Peace and promise by God’s power
IT?IS?THE?DUTY of us all “to promote peace and goodwill every day, of every month, of every year”, says Prime Minister Freundel Stuart. And we take special note that he holds it incumbent upon the state “to care holistically for all of its citizens”. Naturally, as he enjoins us also, citizens must “play their part in the development of the nation”.
In a very real and practical sense, the Government of the day and its citizenry must work hand in hand towards this holistic cohesion, which will be of little avail if both sides do not “ensure that the less fortunate among us can also have a level of social, economic and psychological well-being”, as Mr Stuart suggests.
Of like mind has been Leader of the Opposition Owen Arthur. The Christmas story for him is “an example of the remarkable capacity that resides in human beings to do that which is good and noble; and that which is generous and meaningful in the lives of others”.
One salient lesson to be learnt from it all, Mr Arthur says, is that amid “large and insurmountable problems” we can still tap into that tried and tested human spirit to bring us through.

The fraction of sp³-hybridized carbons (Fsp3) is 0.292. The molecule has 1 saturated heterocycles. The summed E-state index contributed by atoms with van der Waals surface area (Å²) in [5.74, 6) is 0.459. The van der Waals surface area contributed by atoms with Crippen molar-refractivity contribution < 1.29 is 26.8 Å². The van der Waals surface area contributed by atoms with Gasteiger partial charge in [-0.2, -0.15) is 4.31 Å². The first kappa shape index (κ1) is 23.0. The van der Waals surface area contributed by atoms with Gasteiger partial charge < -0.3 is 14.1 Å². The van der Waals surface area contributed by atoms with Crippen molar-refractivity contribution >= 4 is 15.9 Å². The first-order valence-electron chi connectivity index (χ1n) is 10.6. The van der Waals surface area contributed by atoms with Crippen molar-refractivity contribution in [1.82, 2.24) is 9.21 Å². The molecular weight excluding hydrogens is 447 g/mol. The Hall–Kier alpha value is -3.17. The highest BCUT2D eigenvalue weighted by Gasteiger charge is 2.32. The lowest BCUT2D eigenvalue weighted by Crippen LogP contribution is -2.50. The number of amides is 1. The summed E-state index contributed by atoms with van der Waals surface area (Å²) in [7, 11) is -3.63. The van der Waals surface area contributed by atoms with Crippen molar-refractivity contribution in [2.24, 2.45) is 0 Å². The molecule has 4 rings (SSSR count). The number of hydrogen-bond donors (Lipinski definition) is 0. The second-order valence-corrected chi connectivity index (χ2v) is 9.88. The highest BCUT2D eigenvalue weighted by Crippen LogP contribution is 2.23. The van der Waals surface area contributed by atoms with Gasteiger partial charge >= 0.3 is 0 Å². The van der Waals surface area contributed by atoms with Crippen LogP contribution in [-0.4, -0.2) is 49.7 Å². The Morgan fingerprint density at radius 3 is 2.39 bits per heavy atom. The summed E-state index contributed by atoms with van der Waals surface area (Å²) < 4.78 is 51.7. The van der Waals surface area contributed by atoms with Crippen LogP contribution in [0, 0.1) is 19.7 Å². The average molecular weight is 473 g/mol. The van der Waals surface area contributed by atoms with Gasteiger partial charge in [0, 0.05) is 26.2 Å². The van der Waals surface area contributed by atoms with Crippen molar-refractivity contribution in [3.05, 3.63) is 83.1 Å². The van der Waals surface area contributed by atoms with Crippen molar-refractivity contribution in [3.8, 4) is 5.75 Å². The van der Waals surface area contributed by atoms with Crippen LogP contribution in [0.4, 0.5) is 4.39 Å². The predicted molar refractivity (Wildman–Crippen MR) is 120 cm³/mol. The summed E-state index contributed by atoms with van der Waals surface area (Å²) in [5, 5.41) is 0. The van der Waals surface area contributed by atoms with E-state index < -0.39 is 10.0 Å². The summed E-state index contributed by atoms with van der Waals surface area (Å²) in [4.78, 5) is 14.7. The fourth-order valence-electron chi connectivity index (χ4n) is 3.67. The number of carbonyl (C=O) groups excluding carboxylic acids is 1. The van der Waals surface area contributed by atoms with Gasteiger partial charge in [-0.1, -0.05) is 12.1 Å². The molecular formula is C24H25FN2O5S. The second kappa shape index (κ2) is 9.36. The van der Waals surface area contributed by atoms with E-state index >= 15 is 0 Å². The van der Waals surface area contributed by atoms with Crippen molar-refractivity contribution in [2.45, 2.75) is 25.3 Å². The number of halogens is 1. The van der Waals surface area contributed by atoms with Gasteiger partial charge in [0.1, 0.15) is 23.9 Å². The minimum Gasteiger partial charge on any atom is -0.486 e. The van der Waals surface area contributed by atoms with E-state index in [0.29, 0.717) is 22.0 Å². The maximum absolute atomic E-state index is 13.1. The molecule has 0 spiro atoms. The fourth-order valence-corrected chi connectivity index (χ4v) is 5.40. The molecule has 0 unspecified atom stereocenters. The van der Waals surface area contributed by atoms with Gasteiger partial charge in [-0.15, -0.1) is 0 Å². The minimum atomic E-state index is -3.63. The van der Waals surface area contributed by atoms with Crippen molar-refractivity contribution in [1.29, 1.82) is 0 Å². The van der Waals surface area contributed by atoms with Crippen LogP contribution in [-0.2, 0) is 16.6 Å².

The Christmas Messages of these two leaders have been inspiring. And the absence of the usual acid put-down between their partisan political positions was refreshingly welcome. But the more challenging test of this maturity and greater resolve to be level-headed will come once the general election date has been announced.
The Anglican Church’s Bishop Dr John Holder hopes for the cleanest campaign ever, urging candidates to be humble and to avoid character assassination. He wishes that our politicians will not take the electorate for granted, praying that they will grasp that at this time, “more than ever”, they are in fact the servants of the people.
A tall order, the cynics will say. But we must be hopeful, desiring nothing less. For sure, much will rest upon the tone and fibre of our political leaders. We must hold them to the peace and goodwill and noble human spirit of which they have spoken. We need to work more towards the common good; not less.
We need a more caring and considerate society; less of an adversarial one. We may begin by starting with ourselves individually: those of us wiser and better positioned showing charity.
Giving needs to become again a star feature of our Barbadian culture. The tradition of sharing with our neighbours used to be engraved in our national DNA!
While holistic care of its citizens may be the responsibility of a Government, political direction must not be so skewed as to instil in our people that their every ambitions, dreams and accomplishments repose in the hands of politicians, for they are not the omnipotent ones. As Bishop Holder has said, the power is God’s only – to give or to take.